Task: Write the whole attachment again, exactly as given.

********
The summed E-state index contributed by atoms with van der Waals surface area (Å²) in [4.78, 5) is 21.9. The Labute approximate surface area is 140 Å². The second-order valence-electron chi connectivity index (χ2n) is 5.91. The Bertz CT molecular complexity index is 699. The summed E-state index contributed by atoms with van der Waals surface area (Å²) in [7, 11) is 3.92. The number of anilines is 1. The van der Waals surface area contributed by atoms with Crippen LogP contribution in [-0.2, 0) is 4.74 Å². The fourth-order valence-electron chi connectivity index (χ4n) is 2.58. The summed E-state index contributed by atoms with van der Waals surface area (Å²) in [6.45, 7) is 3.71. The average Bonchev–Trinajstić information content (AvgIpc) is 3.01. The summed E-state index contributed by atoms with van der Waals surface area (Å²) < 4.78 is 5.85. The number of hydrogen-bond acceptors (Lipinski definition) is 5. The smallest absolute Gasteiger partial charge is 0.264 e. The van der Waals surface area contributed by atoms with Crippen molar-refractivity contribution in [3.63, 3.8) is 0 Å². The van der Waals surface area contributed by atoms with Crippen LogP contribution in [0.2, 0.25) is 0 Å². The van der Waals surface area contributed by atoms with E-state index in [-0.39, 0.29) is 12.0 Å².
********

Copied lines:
The summed E-state index contributed by atoms with van der Waals surface area (Å²) in [4.78, 5) is 21.9. The Labute approximate surface area is 140 Å². The second-order valence-electron chi connectivity index (χ2n) is 5.91. The Bertz CT molecular complexity index is 699. The summed E-state index contributed by atoms with van der Waals surface area (Å²) in [7, 11) is 3.92. The number of anilines is 1. The van der Waals surface area contributed by atoms with Crippen LogP contribution in [-0.2, 0) is 4.74 Å². The fourth-order valence-electron chi connectivity index (χ4n) is 2.58. The summed E-state index contributed by atoms with van der Waals surface area (Å²) in [6.45, 7) is 3.71. The average Bonchev–Trinajstić information content (AvgIpc) is 3.01. The summed E-state index contributed by atoms with van der Waals surface area (Å²) < 4.78 is 5.85. The number of hydrogen-bond acceptors (Lipinski definition) is 5. The smallest absolute Gasteiger partial charge is 0.264 e. The van der Waals surface area contributed by atoms with Crippen molar-refractivity contribution in [3.63, 3.8) is 0 Å². The van der Waals surface area contributed by atoms with Crippen LogP contribution in [0.2, 0.25) is 0 Å². The van der Waals surface area contributed by atoms with E-state index in [-0.39, 0.29) is 12.0 Å².